Burr Introduces “Affordable Biologics for Consumers Act of 2007”

Bill aimed at improving patients’ treatment options while encouraging innovation

U.S. Senator Richard Burr late yesterday introduced the Affordable Biologics for Consumers Act of 2007 with Senators Gregg and Coburn. The bill would establish standards for the approval of biosimilars - biologics that are similar to currently approved biologics. Biologics are products derived from living sources and include vaccines, blood, and gene therapy. Hundreds of such therapies, such as Herceptin and Enbrel, are used by patients throughout the United States today. Currently, there is no clear pathway for the Food and Drug Administration to approve biosimilars. The United States has a robust generics market for drugs, and many individuals are interested in creating a similar market for biologics.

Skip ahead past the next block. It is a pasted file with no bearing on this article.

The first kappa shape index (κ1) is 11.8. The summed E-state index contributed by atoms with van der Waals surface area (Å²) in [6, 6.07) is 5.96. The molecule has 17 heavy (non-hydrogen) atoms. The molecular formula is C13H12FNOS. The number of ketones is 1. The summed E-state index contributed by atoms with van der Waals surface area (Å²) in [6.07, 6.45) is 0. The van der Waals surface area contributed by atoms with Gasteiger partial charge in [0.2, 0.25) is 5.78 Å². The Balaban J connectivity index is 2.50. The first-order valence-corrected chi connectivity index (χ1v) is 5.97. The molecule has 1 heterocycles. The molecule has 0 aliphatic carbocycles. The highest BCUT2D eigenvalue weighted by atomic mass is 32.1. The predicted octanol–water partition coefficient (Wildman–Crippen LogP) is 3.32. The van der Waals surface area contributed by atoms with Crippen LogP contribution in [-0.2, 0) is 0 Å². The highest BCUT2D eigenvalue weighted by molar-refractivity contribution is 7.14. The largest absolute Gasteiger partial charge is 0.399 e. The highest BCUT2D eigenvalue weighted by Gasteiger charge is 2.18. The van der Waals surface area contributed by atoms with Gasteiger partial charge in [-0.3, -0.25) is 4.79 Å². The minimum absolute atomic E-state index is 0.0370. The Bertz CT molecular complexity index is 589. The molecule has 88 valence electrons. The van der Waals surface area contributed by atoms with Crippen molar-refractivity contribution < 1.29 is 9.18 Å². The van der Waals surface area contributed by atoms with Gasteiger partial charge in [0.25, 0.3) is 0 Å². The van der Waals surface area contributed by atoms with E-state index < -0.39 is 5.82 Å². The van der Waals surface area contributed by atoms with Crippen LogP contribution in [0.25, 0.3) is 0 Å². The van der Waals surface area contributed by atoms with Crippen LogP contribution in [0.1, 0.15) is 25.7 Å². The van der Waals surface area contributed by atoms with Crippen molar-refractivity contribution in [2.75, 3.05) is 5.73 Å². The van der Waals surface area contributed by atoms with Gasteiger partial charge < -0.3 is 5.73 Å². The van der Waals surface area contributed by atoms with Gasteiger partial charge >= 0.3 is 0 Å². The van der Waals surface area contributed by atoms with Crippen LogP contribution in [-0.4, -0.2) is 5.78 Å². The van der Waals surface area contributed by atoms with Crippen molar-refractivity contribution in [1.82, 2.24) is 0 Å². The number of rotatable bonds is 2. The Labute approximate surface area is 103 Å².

"We must establish a clear approval process for this new class of biologics that ensures Americans will have access to additional safe and effective medicines," Burr said. "This bill will encourage development of life-saving therapies by clarifying and streamlining the approval process."

The bill establishes an open, public process for adopting rules governing the approval process for biosimilars at the Food and Drug Administration. At a minimum, biosimilar product-class rules will require companies to demonstrate the safety, purity, and potency of the product. The bill also provides for post-market safety monitoring to ensure that side effects are detected and reported. An expert panel of scientists in the therapeutic biologics field will advise the Food and Drug Administration on how to develop these new rules.